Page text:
Faylinda: we have a group of seniors this year who have actually installed an exhibit at the Arlington Arts Center….It was really a beautiful thing to see them come together and put this installation up.  Next Wednesday night April 27 is the opening.

BillA Whole New Mind: Why Right-Brainers Will Rule the Future is a book by an economist, Daniel Pink. His argument is that the MFA is the new MBA.

End of Fine Arts Teachers’ Panel


Reid Goldstein: What has the School Board been doing? Dealing with the budget for a couple of months now. It has been a good budget year.  Partly because it was a good year for insurance. APS is self-insured and there were far fewer claims than expected. We had put aside a bunch of money and didn’t have to use it.

Over the past few years we made a bunch of cuts….Now our projections are for the APS student population to grow from 25,000 students to over 30,000 by 2021, and keep going. In order to accommodate these students, we need infrastructure, so we put a lot of positions back in the budget this year.  We ended with a $3.5 million gap between what we needed and what the County Board was prepared to give us. Just last Thursday they decided to give us another $2 million, leaving a $1.5 million gap which I believe they are voting on this evening. So depending what happens we will either have a fully funded budget or we will have to figure out how to close that $1.5 million gap.

Thursday April 21 is a School Board meeting where we have an agenda item on the School Board’s proposed budget. People can show up and say whatever they want about the budget. Then the budget will be formally adopted at the May 5th meeting.

That will happen just in time to start the Capital Improvement Plan.(CIP) This is a ten-year plan for how we are going to address crowding. We redo it every two years, in even-numbered calendar ears. And depending on what it says, we’ll have a school bond on the ballot this November.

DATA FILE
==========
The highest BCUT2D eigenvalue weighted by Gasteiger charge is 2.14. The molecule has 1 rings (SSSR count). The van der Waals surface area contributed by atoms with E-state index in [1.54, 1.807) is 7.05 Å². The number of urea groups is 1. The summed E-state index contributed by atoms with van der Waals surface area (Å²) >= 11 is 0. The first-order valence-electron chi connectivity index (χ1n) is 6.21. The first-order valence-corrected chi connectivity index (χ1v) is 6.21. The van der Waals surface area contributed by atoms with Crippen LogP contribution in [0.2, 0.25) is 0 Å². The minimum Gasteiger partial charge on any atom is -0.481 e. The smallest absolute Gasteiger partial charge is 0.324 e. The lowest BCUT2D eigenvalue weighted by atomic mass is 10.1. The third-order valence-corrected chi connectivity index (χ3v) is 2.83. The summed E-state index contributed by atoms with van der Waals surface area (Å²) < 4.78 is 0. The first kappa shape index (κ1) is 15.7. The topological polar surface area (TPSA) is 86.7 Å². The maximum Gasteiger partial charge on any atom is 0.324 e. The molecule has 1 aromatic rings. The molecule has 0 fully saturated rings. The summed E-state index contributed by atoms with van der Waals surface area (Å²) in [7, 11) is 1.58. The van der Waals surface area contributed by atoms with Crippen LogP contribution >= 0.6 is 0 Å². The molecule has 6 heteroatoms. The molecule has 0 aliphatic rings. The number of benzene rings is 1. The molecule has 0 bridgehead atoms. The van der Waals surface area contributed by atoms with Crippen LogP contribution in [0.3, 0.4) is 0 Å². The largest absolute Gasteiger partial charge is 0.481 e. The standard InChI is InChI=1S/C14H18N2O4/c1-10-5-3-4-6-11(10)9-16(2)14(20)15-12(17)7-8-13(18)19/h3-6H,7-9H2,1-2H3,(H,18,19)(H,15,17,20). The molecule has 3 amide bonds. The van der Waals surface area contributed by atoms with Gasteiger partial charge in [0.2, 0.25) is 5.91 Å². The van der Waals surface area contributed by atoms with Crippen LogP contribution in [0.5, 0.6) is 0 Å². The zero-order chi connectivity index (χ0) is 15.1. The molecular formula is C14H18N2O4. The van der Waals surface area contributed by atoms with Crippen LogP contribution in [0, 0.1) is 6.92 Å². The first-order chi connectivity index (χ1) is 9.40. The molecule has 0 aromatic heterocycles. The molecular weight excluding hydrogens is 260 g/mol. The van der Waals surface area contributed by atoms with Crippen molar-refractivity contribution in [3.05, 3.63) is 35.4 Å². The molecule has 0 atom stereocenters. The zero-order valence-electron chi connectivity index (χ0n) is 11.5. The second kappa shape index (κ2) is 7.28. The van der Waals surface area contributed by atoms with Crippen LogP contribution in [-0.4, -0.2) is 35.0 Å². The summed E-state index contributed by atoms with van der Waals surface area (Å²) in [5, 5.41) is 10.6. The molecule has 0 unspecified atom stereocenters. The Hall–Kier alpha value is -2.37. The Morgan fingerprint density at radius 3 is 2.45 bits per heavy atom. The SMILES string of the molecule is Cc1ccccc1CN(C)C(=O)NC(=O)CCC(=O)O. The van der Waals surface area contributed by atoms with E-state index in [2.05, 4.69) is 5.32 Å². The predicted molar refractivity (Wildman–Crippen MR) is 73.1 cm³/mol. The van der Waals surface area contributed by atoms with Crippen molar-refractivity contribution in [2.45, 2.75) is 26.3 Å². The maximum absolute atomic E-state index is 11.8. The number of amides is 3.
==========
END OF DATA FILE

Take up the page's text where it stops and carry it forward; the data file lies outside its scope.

We are looking at a roughly 2,800 deficit in high school seats in the next ten years [middle school a little less, elementary almost as much]…We are spending every dime we have available. The whole point of the CIP process is to figure out what the priorities are and how we are going to meet these capacities needs, then to devote as much money to it as we need.

What else is going on? Meeting the Needs of the Whole Child is our Number Five Strategic Plan goal. Last month we established the Whole Child working group, 40 members of the Arlington community, students, staff. To address the…needs of the child. It’s a huge huge task. They will have an interim report on April 21. That will be the skeleton of what they are planning. The effort will roll forward into next year and possibly beyond. Meeting the needs of the whole child really encompasses everything and they are trying to figure out a good way for us to do it.

Following Reid’s brief presentation, there was a question and answer session with him, touching largely on capacity issues and the current plans for the Vacation Lane and Wilson sites.

Our final PAC meeting of this academic year will be on Tuesday May 17th, at 7:30 in the Library.  The subject will be “June Time.”

Volunteers will be needed for several PAC positions in the 2016-2017 school year, including a PAC co-chair to join Dave Tornquist.  Look out for email traffic on this subject on H-B News and Talk. Please consider volunteering.